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The UN Convention on the Rights of the Child was first issued in 1989 as a landmark human rights document defining basic rights for children under the age of 18. It's so uncontroversial that every member of the UN has signed it. Every member, that is, but the U.S. and Somalia, and the only reason Somalia never signed it is that it hasn't had a functioning government capable of signing. But even that wretched country last year announced plans to ratify the treaty. So that leaves the U.S. as the only civilized country in the world that won't ratify an international document pledging to create a legal culture that acts in the best interest of the child (rather than, say, treats them like chattel). During the 2008 campaign, President Obama observed, "It's embarrassing to find ourselves in the company of Somalia, a lawless land." His administration has attempted to revive efforts to get the damn thing ratified after more than 20 years of political wrangling.
But it doesn't look like the treaty is going to get anywhere on Obama's watch, either, despite having renowned children's rights lawyer Hillary Clinton running the State Department. Religious conservatives, especially in the homeschooling movement, are raising a stink about the treaty and trying to get Congress to pass a constitutional amendment that would make it virtually impossible for the US to ever ratify it. Their main objections? Under the treaty, "parents would no longer be able to administer reasonable spankings to their children," the government couldn't sentence teenagers to life in prison, kids could get sex-ed and birth control if they wanted it, and--gasp!--children would be able to choose their own religion, according to a fact sheet published by ParentalRights.org, an outfit headed up by Michael Farris, the homeschooling movement's legal mastermind. The group is dedicated to winning passage of the parental rights amendment.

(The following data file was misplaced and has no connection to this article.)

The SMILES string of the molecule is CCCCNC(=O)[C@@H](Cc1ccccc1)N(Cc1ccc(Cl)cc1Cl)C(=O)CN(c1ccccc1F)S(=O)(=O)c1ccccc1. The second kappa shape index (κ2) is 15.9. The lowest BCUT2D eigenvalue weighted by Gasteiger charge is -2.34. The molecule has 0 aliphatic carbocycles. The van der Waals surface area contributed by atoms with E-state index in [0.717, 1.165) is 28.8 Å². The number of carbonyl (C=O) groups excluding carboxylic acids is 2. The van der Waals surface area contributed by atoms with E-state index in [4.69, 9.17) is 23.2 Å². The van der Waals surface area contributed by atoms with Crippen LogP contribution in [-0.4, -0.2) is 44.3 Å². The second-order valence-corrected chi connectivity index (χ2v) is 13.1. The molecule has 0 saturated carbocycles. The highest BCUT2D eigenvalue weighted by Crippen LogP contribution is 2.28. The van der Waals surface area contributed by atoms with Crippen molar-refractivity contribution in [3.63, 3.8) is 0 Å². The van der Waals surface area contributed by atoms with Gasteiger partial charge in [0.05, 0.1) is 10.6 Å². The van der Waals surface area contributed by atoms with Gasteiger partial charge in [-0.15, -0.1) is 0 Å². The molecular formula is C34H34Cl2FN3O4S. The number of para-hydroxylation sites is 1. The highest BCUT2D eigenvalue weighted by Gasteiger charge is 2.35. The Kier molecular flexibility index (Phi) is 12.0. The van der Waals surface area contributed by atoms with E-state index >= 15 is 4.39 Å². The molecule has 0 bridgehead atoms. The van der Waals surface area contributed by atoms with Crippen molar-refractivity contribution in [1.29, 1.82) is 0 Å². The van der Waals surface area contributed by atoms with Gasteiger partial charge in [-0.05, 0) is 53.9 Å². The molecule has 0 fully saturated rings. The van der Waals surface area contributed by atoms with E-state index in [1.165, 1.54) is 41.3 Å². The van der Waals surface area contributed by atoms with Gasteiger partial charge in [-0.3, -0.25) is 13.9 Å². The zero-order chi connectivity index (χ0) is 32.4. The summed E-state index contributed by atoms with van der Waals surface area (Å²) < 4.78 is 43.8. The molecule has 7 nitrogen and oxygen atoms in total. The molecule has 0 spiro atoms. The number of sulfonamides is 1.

On Sunday, WorldNet Daily reported on the latest fury over the UN treaty and a renewed interest among conservatives in fighting it. WND noted that 31 Republicans in the Senate have expressed opposition to ratification in a move that seems directly related to the rise of the tea party movement. Farris told WND, "The whole notion that government wants to invade our lives in every sphere has awakened the American public, and frankly has aroused a sleeping giant."